Stacy Jones’s World on Fire

By Brian Rock

Stacy Jones blazes into her second decade of singing the Blues with the release of her seventh album, World on Fire. Jones and her talented band bring the heat with a combination of Chicago, Texas and Memphis style blues. Like Susan Tedeschi, Jones adds a sultry element to her blues moan; and like Heidi Newfield, she plays a mean harmonica when words just won’t do.

“Jefferson Way,” showcases her blues harp chops and guitarist Jeff Menteer’s slide guitar skills. With a driving backbeat, Jones moans, “There’s a whole lot of crying on Jefferson Way. Maybe me and you can get together, we can cry all night and day.” Seeking solace from a broken heart, Jones finds comfort in the arms of another broken-hearted lover. The full-tilt Texas blues rhythms hint that the two may be well on their way to healing.

“The Ballad of George Stinney,” digs deeper into Texas Blues to tell the tragic tale of the 14-year-old African American boy falsely accused and executed for murder in the Jim Crow South of the 1940’s. Lamenting the horrific injustice of it all, Jones sings, “Another blackbird flying up to heaven in the night; and the devil was laughing in the moon’s white light.” Like Dylan’s, “Hurricane,” the song gives a damning narrative of racism, mob mentality and political corruption. Turning to Chicago blues and a more optimistic topic, Jones and company assure us that, “We Are Gonna Make It Through.” The lively piano and funky guitar underscore the message of hope. “Shine,” echoes the positive sentiments and Chicago influences. Adding a dash of Memphis soul flavor, the band continues sending good vibes on the horn-punctuated, “Everything is Going To Be All Right,” and the gospel tinged, “Midnight In Harlem.”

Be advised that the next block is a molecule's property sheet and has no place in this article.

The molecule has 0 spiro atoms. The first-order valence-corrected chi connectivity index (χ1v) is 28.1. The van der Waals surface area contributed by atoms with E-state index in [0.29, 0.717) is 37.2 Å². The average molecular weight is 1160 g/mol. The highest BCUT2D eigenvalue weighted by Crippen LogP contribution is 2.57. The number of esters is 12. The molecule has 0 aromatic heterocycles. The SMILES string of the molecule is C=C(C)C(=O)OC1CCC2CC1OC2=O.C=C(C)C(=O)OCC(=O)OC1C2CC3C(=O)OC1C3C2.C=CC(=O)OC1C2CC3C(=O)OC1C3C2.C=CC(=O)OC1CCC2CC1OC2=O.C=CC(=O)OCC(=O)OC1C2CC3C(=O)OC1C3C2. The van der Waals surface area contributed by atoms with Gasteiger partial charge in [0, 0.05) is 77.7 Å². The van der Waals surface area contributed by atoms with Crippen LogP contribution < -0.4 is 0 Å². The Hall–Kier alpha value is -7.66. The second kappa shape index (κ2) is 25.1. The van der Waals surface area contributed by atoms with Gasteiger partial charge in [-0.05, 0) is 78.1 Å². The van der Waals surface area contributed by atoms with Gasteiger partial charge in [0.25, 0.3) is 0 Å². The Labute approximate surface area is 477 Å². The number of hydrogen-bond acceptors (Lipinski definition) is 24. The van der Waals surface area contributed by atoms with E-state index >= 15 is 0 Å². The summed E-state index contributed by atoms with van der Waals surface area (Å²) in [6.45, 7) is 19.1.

Displaying power or showing vulnerability as needed, Jones’ voice breathes heartfelt life into these songs. Part Susan Tedeschi and part Ann Wilson, with an occasional hint of Janis Joplin; Jones moans, emotes and entices like a sultry siren of the blues. That voice really comes to the fore on the torch song stylings of, “Love Me Just The Way I Am,” the jazz noir take of Willie Dixon’s, “Insane Asylum,” the fiercely tender ballad, “Oxen Cart,” the Piedmont blues of, “This Light of Mine,” and the modern angst blues of the title song. It seems the slower the tempo, the more space Jones’ voice has to expand. But at any speed, Stacy Jones and her band are every bit as hot as a “World on Fire.”  |  fb  |  buy

Brian Rock

Brian Rock

Brian was raised gypsy style, moving every other year until well after college. As friendships proved to be temporary, Brian found a constant companion in music, wearing the grooves off Beatles and Dylan albums before moving on to Lyle Lovett and Dwight Yokam. Living so often in flux, he has come to value music and lyrics of lasting quality. Not moved by trends or fashion, he is drawn to timeless lyrics and soulful rhythms. Although now settled down, Brian still expresses his gypsy spirit through his writing. He has co-written songs with musician friends he’s met along the way, including several contributions to the 2012 ICMA Album of the Year, Family Album. Brian also writes children’s books and poems, including the Children’s Book Council featured title, The Deductive Detective.
Brian Rock

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